Updated: Jul 31, 2019
Introducing Suggestive Selling
What is Suggestive Selling?
In this course you will learn about Suggestive Selling. This is not the same as up-selling, but rather a sales technique taking our Guests’ specific needs and preferences into account, while not aggressively pushing for a sale. We can maximise the Guest’s experience by suggesting an additional item that complements their order. We make these suggestions by educating the Guests about different products instead of trying to make a ‘hard sell’.
In this course we will learn more about the importance of suggestive selling by focusing specifically on how it relates to the food and beverage industry. We will look at the differences between suggestive selling and up-selling and at some great opportunities for implementing suggestive selling. We will learn how to read the Guest and understand the journey of suggestive selling as well as the principles of suggestive selling.
To be successful in our suggestive selling efforts we need to be prepared in terms of our menu and beverage knowledge, as well as our ability to pair dishes with beverages successfully, using flavour words, texture words and advanced menu knowledge.
We will look at the execution of suggestive selling by starting right at the beginning with the welcome and seating, moving to apéritifs, the orientation, doing a fantastic menu presentation, following up, and ending off with digestifs and desserts.
Then we will look at suggestive selling and how it can be a negative experience for the Guest. We will achieve this by focusing on the ‘don’ts’ and by looking at a few scenarios. Lastly, we will focus on advanced suggestive selling by looking at how we can serve repeat Guests and how we can make sure we continuously improve their experience. We will learn how suggestive selling can improve Guest loyalty, ensuring that Guests return to our properties again and again.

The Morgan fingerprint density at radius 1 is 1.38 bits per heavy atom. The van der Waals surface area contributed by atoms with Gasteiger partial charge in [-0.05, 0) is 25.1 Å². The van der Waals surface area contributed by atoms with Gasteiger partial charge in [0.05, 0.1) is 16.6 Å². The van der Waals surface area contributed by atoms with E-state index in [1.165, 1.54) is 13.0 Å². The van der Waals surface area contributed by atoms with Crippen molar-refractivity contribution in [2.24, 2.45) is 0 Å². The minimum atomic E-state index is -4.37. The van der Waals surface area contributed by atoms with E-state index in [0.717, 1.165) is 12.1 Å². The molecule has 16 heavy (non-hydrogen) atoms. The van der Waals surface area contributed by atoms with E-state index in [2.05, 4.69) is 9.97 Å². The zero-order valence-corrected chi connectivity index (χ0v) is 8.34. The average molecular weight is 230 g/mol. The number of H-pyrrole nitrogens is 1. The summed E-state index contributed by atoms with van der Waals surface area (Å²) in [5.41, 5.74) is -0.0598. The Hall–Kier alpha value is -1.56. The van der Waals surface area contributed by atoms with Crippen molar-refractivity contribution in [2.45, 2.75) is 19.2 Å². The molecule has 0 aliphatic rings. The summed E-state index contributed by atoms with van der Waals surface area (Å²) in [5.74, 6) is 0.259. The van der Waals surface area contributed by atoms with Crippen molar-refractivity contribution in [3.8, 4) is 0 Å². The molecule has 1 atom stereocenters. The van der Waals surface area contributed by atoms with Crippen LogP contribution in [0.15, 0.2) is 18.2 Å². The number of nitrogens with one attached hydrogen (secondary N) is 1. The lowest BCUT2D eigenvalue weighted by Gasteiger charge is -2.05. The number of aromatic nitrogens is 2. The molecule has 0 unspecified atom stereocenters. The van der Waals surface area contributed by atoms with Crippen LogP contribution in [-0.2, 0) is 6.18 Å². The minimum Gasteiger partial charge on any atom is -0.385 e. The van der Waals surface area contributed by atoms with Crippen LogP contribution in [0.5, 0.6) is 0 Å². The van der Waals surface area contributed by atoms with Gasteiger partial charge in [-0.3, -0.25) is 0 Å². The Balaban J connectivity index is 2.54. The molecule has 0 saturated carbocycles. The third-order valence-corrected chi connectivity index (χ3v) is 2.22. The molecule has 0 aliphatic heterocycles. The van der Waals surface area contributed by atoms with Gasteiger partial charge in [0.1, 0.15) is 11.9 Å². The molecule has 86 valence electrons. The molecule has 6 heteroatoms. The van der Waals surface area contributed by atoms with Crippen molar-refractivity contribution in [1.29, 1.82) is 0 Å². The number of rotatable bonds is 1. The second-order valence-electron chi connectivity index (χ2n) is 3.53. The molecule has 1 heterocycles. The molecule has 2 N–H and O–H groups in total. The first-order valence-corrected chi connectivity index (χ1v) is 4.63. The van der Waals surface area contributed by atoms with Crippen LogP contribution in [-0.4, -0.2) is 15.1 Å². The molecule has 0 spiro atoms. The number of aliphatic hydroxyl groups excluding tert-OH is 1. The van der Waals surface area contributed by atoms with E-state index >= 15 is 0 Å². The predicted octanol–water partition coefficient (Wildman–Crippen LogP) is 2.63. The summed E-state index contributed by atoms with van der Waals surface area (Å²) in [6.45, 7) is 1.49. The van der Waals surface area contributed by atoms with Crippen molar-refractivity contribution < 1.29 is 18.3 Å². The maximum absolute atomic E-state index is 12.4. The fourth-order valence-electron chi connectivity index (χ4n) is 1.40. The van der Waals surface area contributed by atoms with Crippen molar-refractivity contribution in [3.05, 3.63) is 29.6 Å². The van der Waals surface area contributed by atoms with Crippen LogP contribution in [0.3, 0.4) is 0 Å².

The Importance of Suggestive Selling
Increased revenue is a natural benefit of successful suggestive selling. If a Guest orders a gin and tonic, you would generally provide them with the house pour. However, if you give the Guest options, for example, ‘Fantastic, we have several different gins on offer. My personal favourite is the Hendricks, it’s flavoured with Bulgarian Rose and served with refreshing cucumber. What gin do you prefer?’. You immediately remind the Guest that there is more than one type of gin they could choose from with an array of different flavours. They may then choose a brand of gin with a higher profit margin. This means a higher revenue for the company which could translate into higher salaries in the long run.
2. Guest satisfaction
Suggestive selling is a great sales technique because it is not only focused on the hard sell. The focus is on making the Guest’s experience better. You can increase Guest satisfaction by:
• Offering higher quality products.
• Educating the Guest.
• Offering complementary products.
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